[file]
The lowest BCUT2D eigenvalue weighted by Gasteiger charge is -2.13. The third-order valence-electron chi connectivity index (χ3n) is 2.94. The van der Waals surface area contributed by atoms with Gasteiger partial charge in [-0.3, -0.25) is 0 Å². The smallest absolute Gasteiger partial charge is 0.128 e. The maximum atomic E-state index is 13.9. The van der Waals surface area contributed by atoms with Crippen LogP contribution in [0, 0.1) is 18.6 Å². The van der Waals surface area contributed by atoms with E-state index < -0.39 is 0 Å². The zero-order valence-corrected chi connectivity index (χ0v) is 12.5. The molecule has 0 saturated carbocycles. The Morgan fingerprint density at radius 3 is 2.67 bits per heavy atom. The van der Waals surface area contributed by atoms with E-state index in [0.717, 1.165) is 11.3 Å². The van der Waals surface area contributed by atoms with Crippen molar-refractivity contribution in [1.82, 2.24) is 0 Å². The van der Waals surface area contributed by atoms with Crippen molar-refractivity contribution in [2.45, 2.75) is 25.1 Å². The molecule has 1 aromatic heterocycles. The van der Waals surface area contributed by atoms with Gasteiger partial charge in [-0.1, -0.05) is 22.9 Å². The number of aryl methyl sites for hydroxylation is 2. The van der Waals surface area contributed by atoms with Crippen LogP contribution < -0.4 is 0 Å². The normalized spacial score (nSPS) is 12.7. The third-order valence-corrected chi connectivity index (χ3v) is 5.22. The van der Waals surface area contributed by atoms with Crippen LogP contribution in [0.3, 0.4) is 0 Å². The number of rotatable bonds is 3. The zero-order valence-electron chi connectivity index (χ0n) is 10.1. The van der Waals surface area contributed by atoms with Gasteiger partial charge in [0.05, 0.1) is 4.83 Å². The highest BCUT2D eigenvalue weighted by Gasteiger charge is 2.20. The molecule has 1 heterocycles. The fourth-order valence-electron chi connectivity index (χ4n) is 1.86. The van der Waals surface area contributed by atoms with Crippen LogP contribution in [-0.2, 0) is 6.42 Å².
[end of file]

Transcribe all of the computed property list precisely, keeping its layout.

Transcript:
The lowest BCUT2D eigenvalue weighted by Gasteiger charge is -2.13. The third-order valence-electron chi connectivity index (χ3n) is 2.94. The van der Waals surface area contributed by atoms with Gasteiger partial charge in [-0.3, -0.25) is 0 Å². The smallest absolute Gasteiger partial charge is 0.128 e. The maximum atomic E-state index is 13.9. The van der Waals surface area contributed by atoms with Crippen LogP contribution in [0, 0.1) is 18.6 Å². The van der Waals surface area contributed by atoms with E-state index < -0.39 is 0 Å². The zero-order valence-corrected chi connectivity index (χ0v) is 12.5. The molecule has 0 saturated carbocycles. The Morgan fingerprint density at radius 3 is 2.67 bits per heavy atom. The van der Waals surface area contributed by atoms with E-state index in [0.717, 1.165) is 11.3 Å². The van der Waals surface area contributed by atoms with Crippen molar-refractivity contribution in [1.82, 2.24) is 0 Å². The van der Waals surface area contributed by atoms with Crippen molar-refractivity contribution in [2.45, 2.75) is 25.1 Å². The molecule has 1 aromatic heterocycles. The van der Waals surface area contributed by atoms with Gasteiger partial charge in [-0.1, -0.05) is 22.9 Å². The number of aryl methyl sites for hydroxylation is 2. The van der Waals surface area contributed by atoms with Crippen LogP contribution < -0.4 is 0 Å². The normalized spacial score (nSPS) is 12.7. The third-order valence-corrected chi connectivity index (χ3v) is 5.22. The van der Waals surface area contributed by atoms with Crippen LogP contribution in [0.3, 0.4) is 0 Å². The number of rotatable bonds is 3. The zero-order valence-electron chi connectivity index (χ0n) is 10.1. The van der Waals surface area contributed by atoms with Gasteiger partial charge in [0.05, 0.1) is 4.83 Å². The highest BCUT2D eigenvalue weighted by Gasteiger charge is 2.20. The molecule has 1 heterocycles. The fourth-order valence-electron chi connectivity index (χ4n) is 1.86. The van der Waals surface area contributed by atoms with Crippen LogP contribution in [-0.2, 0) is 6.42 Å².